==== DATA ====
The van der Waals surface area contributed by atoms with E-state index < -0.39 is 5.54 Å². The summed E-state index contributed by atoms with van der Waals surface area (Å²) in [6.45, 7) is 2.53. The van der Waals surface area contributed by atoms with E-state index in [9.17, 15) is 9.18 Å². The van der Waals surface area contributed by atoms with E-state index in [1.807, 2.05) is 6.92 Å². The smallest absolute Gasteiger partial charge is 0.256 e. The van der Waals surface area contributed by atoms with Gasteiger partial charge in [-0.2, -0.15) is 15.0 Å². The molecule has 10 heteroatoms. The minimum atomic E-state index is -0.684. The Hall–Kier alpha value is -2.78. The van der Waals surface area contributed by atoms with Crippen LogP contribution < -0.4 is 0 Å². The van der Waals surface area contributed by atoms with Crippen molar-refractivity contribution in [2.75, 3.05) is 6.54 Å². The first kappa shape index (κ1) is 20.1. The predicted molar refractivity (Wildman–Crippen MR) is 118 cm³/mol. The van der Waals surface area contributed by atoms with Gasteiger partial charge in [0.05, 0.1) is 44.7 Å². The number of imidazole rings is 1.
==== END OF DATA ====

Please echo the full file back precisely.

The van der Waals surface area contributed by atoms with E-state index < -0.39 is 5.54 Å². The summed E-state index contributed by atoms with van der Waals surface area (Å²) in [6.45, 7) is 2.53. The van der Waals surface area contributed by atoms with E-state index in [9.17, 15) is 9.18 Å². The van der Waals surface area contributed by atoms with E-state index in [1.807, 2.05) is 6.92 Å². The smallest absolute Gasteiger partial charge is 0.256 e. The van der Waals surface area contributed by atoms with Gasteiger partial charge in [-0.2, -0.15) is 15.0 Å². The molecule has 10 heteroatoms. The minimum atomic E-state index is -0.684. The Hall–Kier alpha value is -2.78. The van der Waals surface area contributed by atoms with Crippen LogP contribution < -0.4 is 0 Å². The van der Waals surface area contributed by atoms with Crippen molar-refractivity contribution in [2.75, 3.05) is 6.54 Å². The first kappa shape index (κ1) is 20.1. The predicted molar refractivity (Wildman–Crippen MR) is 118 cm³/mol. The van der Waals surface area contributed by atoms with Gasteiger partial charge in [0.05, 0.1) is 44.7 Å². The number of imidazole rings is 1.